From Cyrus Griffin
N. York July 10th 1789
Mr Cyrus Griffin, presiding Judge of the Court of appeals and late president of Congress, having devoted the greater part of his life to the study of Laws, and particularly the Law of Nations & the Interpretation of Treaties, from duty and Inclination takes the liberty to offer his farther Services to the union, either in the diplomatic line or as one of the Judges of the Supreme Court.
To recommend him upon this important business, he can appeal to certain resolutions of Congress, to his Colleagues in office, and to the Gentlemen of the Bar who attended the Continental Court of Admiralty; and whilst a Member and president of Congress he can with like propriety appeal to many Gentlemen who are now engaged in the federal Legislature, and even to those Citizens of N. York who had an opportunity of observing and understanding his public and private demeanor.
if better Characters should be unwilling to act, and since the underwritten has invariably pursued the destiny of the Confederation could he be so happy and experience the good fortune to be honored with the President’s nomination, he flatters himself that the advice and Consent of the Senate will not be wanting to his appointment.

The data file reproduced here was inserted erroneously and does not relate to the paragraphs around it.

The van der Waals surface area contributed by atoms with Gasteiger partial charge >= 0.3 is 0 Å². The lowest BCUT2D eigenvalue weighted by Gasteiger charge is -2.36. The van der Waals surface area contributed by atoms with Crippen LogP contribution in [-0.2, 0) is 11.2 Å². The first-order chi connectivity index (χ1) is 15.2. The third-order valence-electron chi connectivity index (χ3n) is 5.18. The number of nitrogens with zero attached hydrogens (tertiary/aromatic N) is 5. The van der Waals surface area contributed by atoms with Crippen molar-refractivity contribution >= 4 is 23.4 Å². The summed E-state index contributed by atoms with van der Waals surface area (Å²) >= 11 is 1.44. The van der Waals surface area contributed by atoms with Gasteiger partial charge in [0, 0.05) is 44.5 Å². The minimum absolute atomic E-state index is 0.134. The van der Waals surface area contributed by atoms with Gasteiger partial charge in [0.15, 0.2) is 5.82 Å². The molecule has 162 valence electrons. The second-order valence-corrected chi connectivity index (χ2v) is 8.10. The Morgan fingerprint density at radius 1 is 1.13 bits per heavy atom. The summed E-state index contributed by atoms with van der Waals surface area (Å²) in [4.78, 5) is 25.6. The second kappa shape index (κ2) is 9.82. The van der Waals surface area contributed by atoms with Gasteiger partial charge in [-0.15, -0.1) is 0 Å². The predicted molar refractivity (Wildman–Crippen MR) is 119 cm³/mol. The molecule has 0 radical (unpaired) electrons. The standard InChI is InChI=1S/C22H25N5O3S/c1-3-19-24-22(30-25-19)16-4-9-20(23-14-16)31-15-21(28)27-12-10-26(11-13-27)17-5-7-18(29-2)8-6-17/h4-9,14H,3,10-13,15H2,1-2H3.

Cyrus Griffin (1748–1810) of Virginia was educated in the law at the University of Edinburgh and at the Middle Temple in London, and before the Revolution he returned to America to practice law. While he was still studying at Edinburgh he married, without her father’s consent, Lady Christina (Christiana) Stuart, the eldest daughter of John Stuart, sixth earl of Traquair. Active in the Revolutionary movement in Virginia, Griffin served in the Virginia assembly from 1777 to 1778, when he was elected to the Continental Congress. In April of that year Congress appointed him to the admiralty court. In 1788 he was again elected to the Confederation Congress and served as its last president. Griffin wrote a brief letter to GW on 7 April congratulating him upon his election and promising to pay “my respects to your excellency at the Seat of Government” (DNA:PCC, item 78). After writing GW his letter of application of 10 July, Griffin apparently had some misgivings as to the propriety of his application, for he wrote again on 14 Aug. that “understanding it as the wish of the President that every Candidate for public business Should make known his pretensions, I took the freedom, Sir, the other week to offer my Slender Services to the general Government. . . . if I have done wrong in that proceeding it has followed from misinformation concerning the manner, and from an ardent desire to continue in the employment of the union, particularly as the Government is now Constituted” (DLC:GW). A few days later, possibly before he received Griffin’s letter of 14 Aug., GW appointed him one of the commissioners, together with Benjamin Lincoln and David Humphreys, to negotiate treaties with the southern Indians and “establish peace between the State of Georgia and the Creek nation” (Executive Journal, description begins Journal of the Executive Proceedings of the Senate of the United States of America: From the commencement of the First, to the termination of the Nineteenth Congress. Vol. 1. Washington, D.C., 1828. description ends 1:19; ASP, Indian Affairs, description begins Walter Lowrie et al., eds. American State Papers. Documents, Legislative and Executive, of the Congress of the United States. 38 vols. Washington, D.C., Gales and Seaton, 1832–61. description ends 1:65–68; GW to the United States Senate, 20 Aug. 1789). Later in the year, after Edmund Pendleton declined the post of federal district judge for Virginia, GW offered Griffin the position and he accepted. Although, as he later wrote GW, “my Genius and Inclination, and some family considerations, would have led me to a diplomatic employment, yet I expect to be very happy in my present situation, & shall always render the most sincere acknowlegements to the kind author of my future welfare; particularly, Sir, as I was but little known to you—for indeed a real diffidence and being unwilling to intrude upon the amiable and hospitable family did always prevent me from shewing my attachment, and paying my Compliments at mount Vernon” (Griffin to GW, 12 Dec. 1789, DNA> 59, Miscellaneous Letters; Executive Journal, description begins Journal of the Executive Proceedings of the Senate of the United States of America: From the commencement of the First, to the termination of the Nineteenth Congress. Vol. 1. Washington, D.C., 1828. description ends 1:38, 40). In November 1789 GW explained to Joseph Jones of Virginia, who had also applied for the district judgeship, his reasoning in giving the post to Griffin: “In every nomination to office I have endeavored, as far as my own knowledge extended, or information could be obtained, to make fitness of character my primary object—If with this the peculiar necessities of the Candidate could be combined, it has been, with me, an additional inducement to the appointment. By these principles, in a proper degree, have I been influenced in the case of Mr Griffin, who is not only out of office and in want of the emoluments of one, but has been deprived of the former by my means, owing to an opinion which prevailed here at the time, among our Countrymen, that his accepting of the temporary appointment of Commissioner to treat with the southern Indians would not bring him under the disqualifying act of Virginia by which, however, it seems he has lost his station in the council of that State, and is now entirely out of employment. This circumstance added to the knowledge of his having been a regular Student of law—having filled an important office in the union in the line of it—and being besides a man of competent abilities, and of pure character, weighed with me in the choice, to which I was not a little influenced by the opportunity of deciding positively whether he would accept or not—for I confess I was not a little unwilling to hazard another choice without some previous enquiry and consultation—and sufficient time was not allowed me between the receipt of Colonel Pendleton’s resignation, which came to this place whilst I was on a tour through the Eastern States, and the day appointed for the session of the District Court, to do this” (GW to Jones, 30 Nov. 1789). Griffin had lost his seat on the Virginia council as the result of “An act to disable certain officers under the continental government, from holding offices under the authority of this commonwealth,” passed by the Virginia legislature on 8 Dec. 1788, to prevent officeholders from serving in both state and federal establishments (12 Hening description begins William Waller Hening, ed. The Statutes at Large; Being a Collection of All the Laws of Virginia, from the First Session of the Legislature, in the Year 1619. 13 vols. 1819–23. Reprint. Charlottesville, Va., 1969. description ends 694–95; Virginia House of Delegates Journal, description begins Journal of the House of Delegates, of the Commonwealth of Virginia, Begun and Held at the Capitol in the City of Richmond, on Monday, the nineteenth of October, in the Year of our Lord, One Thousand, Seven Hundred and Eighty-Nine, and of the Commonwealth the Fourteenth. Richmond, . description ends Oct. 1789 sess., 25).